(figurative) Difficulty, in particular, debt.

‘If you find yourself in a hole, stop digging.’;

Trenchnoun

An alley; a narrow path or walk cut through woods, shrubbery, or the like.

‘In a trench, forth in the park, goeth she.’;

Holenoun

(graph theory) A chordless cycle in a graph.

Trenchnoun

An excavation made during a siege, for the purpose of covering the troops as they advance toward the besieged place. The term includes the parallels and the approaches.

Holeverb

(transitive) To make holes in (an object or surface).

‘Shrapnel holed the ship's hull.’;

Trenchnoun

a ditch dug as a fortification having a parapet of the excavated earth

Holeverb

To destroy.

‘She completely holed the argument.’;

Trenchnoun

a long steep-sided depression in the ocean floor

Holeverb

(intransitive) To go into a hole.

Trenchnoun

any long ditch cut in the ground

Holeverb

(transitive) To drive into a hole, as an animal, or a billiard ball or golf ball.

‘Woods holed a standard three foot putt’;

Trenchverb

impinge or infringe upon;

‘This impinges on my rights as an individual’; ‘This matter entrenches on other domains’;

Holeverb

(transitive) To cut, dig, or bore a hole or holes in.

‘to hole a post for the insertion of rails or bars’;

Trenchverb

fortify by surrounding with trenches;

‘He trenched his military camp’;

Holeadjective

Whole.

Trenchverb

cut or carve deeply into;

‘letters trenched into the stone’;

Holenoun

A hollow place or cavity; an excavation; a pit; an opening in or through a solid body, a fabric, etc.; a perforation; a rent; a fissure.

‘The holes where eyes should be.’; ‘The blind wallsWere full of chinks and holes.’; ‘The priest took a chest, and bored a hole in the lid.’;

Trenchverb

set, plant, or bury in a trench;

‘trench the fallen soldiers’; ‘trench the vegetables’;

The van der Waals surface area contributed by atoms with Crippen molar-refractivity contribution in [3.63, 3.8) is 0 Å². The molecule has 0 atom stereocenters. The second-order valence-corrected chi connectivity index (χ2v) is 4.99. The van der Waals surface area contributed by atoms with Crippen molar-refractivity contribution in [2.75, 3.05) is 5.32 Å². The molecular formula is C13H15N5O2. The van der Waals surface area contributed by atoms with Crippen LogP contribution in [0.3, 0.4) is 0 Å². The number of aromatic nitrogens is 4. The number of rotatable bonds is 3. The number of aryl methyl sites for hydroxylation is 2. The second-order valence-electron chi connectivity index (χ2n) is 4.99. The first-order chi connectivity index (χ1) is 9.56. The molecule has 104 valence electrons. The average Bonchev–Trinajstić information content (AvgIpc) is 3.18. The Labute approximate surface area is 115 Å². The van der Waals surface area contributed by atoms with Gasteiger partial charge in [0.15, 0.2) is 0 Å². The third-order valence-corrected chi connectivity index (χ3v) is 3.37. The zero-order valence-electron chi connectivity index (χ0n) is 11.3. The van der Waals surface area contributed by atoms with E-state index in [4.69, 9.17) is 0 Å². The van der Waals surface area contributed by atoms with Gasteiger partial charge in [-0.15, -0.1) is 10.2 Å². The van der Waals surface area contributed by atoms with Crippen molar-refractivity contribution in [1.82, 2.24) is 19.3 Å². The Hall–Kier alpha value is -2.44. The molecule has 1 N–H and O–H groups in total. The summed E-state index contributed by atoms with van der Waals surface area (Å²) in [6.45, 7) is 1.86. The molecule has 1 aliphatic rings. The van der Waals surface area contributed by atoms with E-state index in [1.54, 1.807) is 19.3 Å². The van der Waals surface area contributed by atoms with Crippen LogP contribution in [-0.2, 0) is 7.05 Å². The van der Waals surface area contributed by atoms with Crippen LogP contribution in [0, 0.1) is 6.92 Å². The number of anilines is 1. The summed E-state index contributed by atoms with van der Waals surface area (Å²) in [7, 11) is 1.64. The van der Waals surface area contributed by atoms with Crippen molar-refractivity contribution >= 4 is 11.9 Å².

Holenoun

An excavation in the ground, made by an animal to live in, or a natural cavity inhabited by an animal; hence, a low, narrow, or dark lodging or place; a mean habitation.

‘The foxes have holes, . . . but the Son of man hath not where to lay his head.’;

Trenchverb

cut a trench in, as for drainage;

‘ditch the land to drain it’; ‘trench the fields’;

Holenoun

A small cavity used in some games, usually one into which a marble or ball is to be played or driven; hence, a score made by playing a marble or ball into such a hole, as in golf.

Trenchverb

dig a trench or trenches;

‘The National Guardsmen were sent out to trench’;

Holeverb

To cut, dig, or bore a hole or holes in; as, to hole a post for the insertion of rails or bars.

Trenchnoun

a long, narrow ditch

‘dig a trench around the perimeter of the fire’;

Holeverb

To drive into a hole, as an animal, or a billiard ball.

Trenchnoun

a long, narrow ditch dug by troops to provide a place of shelter from enemy fire.

Holeverb

To go or get into a hole.

Trenchnoun

a connected system of long, narrow ditches forming an army's line.

Holenoun

an opening into or through something

Trenchnoun

the battlefields of northern France and Belgium in the First World War

‘the slaughter in the trenches created a new cynicism’;

Holenoun

an opening deliberately made in or through something

Trenchnoun

a long, narrow, deep depression in the ocean bed, typically one running parallel to a plate boundary and marking a subduction zone

‘the Marianas Trench’;

Holenoun

one playing period (from tee to green) on a golf course;

‘he played 18 holes’;

Trenchnoun

a trench coat.

Holenoun

an unoccupied space

Trenchverb

dig a trench or trenches in (the ground)

‘she trenched the terrace to a depth of 6 feet’;

Holenoun

a depression hollowed out of solid matter

Trenchverb

turn over the earth of (a field or garden) by digging a succession of adjoining ditches.

Holenoun

a fault;

‘he shot holes in my argument’;

Trenchverb

border closely on; encroach on

‘this would surely trench very far on the dignity and liberty of citizens’;

Holenoun

informal terms for a difficult situation;

‘he got into a terrible fix’; ‘he made a muddle of his marriage’;

Trench

A trench is a type of excavation or depression in the ground that is generally deeper than it is wide (as opposed to a wider gully, or ditch), and narrow compared with its length (as opposed to a simple hole or pit).In geology, trenches result from erosion by rivers or by geological movement of tectonic plates. In civil engineering, trenches are often created to install underground utilities such as gas, water, power and communication lines.

Holenoun

informal terms for the mouth

Holeverb

hit the ball into the hole

Holeverb

make holes in